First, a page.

However, I do wonder, looking back, if my higher value treats with the horses were helpful.  One thing I used the wrapped peppermints for was training Percy's recall and that is still an amazingly strong behavior for him.  I also used to use it to end a session, and that did not work terribly well since it made him want more.  Now I use a handful of hay stretcher pellets on the floor as an end of session indicator.  Interestingly, emergency recalls are one place I still use high value treats with my own dogs.  As I explain it to clients, I want that dog to hear my emergency recall cue and come FLYING to me IMMEDIATELY.  I have several conversational recalls I use which mean anything from "hey, when you're done sniffing there, I really would like to continue walking" to "Hurry up, it's bloody cold out and I want to open the house door and go in".  My emergency recall is for times such as the UPS truck is coming in the driveway at about 70 miles per hour and I want you all right here by my feet right now.  Or they've disappeared into the woods after a sniff and I'm starting to worry so please return right now. For those times, my cue is a whistle and the dogs (those which can still hear) come racing back.  For that, they get the best I have to offer- I usually try to keep string cheese in my pocket but if I've got steak fat trimmings or anything better, that's what they get.  
I really do want that same reaction from my horses.  One thing I love about clicker trained horses is the ability to recall them.  I rarely use it to get them to come in for a training session.  For one thing I only want one horse at a time and it seems more polite to go get that one than to have all six come running and then only work with one, even if I did reinforce each for coming.  What they want is a training session.  But in a pinch- a gate left open by mistake for instance, or foul weather when I really do want all of them to come in, I love to be able to recall and get an immediate response.  So I think that wrapped peppermints are a legitimate reinforcer in that situation.  I'm not in a training session where I need to keep the flow going.  It's a one time "thank you!" which should reinforce that recall for the next time they hear it.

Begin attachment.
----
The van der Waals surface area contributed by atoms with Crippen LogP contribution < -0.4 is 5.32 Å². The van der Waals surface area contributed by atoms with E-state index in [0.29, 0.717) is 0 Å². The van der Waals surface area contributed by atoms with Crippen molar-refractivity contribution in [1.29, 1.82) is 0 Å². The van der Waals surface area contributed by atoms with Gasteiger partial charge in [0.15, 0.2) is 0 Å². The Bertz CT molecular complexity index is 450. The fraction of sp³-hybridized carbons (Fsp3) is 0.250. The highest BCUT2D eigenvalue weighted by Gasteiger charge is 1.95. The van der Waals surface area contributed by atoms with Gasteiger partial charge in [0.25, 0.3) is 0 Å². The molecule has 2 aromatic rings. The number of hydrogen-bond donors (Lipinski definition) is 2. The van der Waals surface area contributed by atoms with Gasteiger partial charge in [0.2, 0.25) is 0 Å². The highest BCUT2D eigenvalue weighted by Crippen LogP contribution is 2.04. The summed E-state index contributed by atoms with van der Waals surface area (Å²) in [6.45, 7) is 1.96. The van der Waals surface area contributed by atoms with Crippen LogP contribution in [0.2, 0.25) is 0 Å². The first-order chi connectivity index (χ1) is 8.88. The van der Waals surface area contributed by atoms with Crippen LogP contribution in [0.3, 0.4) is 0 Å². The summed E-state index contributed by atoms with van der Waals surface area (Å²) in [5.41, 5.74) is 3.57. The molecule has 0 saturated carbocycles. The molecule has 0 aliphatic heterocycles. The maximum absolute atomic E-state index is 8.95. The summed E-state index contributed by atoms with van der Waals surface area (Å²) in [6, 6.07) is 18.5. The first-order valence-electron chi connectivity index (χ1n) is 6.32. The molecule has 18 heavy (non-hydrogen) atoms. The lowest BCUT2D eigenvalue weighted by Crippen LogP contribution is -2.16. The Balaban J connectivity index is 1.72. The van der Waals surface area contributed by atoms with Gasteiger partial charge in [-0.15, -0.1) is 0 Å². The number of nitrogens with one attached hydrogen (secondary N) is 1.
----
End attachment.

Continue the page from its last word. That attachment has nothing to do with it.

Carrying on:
Grass is a very high value reinforcer for horses
The other thing we have to realize is that if we get beyond simple training to secondary reinforcers, Premack and more advanced skills, we are using different value reinforcers with our horses.  Any chains we build utilizing cued behaviors as reinforcers, using grazing as a reinforcer, etc all are examples of varying the strength, variety and amount of reinforcer. We have to decide on the appropriate reinforcer for the behavior if we want to use these tools well.  
The last thing I want to mention is something fascinating which has happened with Percy.  Percy isn't what I'd call a terribly food motivated individual.  When he goes into his stall at night, he is more interested in what people and other horses are doing than his dinner.  He may take a bite of hay and walk to the aisle window to look around while he chews it.  He may stick his nose in the grain and shuffle around a bit.  He always cleans up his hay eventually but he doesn't always eat all his grain.  But he LOVES hay stretcher pellets.  Ab-so-lutely goes bonkers for them.  I have come to believe that the training process has given value to the hay stretcher pellets, as opposed to the opposite.  If he hears me scooping handfuls of hay stretcher pellets into my treat pouch, he just about climbs in the barn window.  So while I have always said I "just use plain old hay stretcher pellets" for training, in fact they could be a very high value treat for him, regardless of my opinion.  
One of MY favorite reinforcers.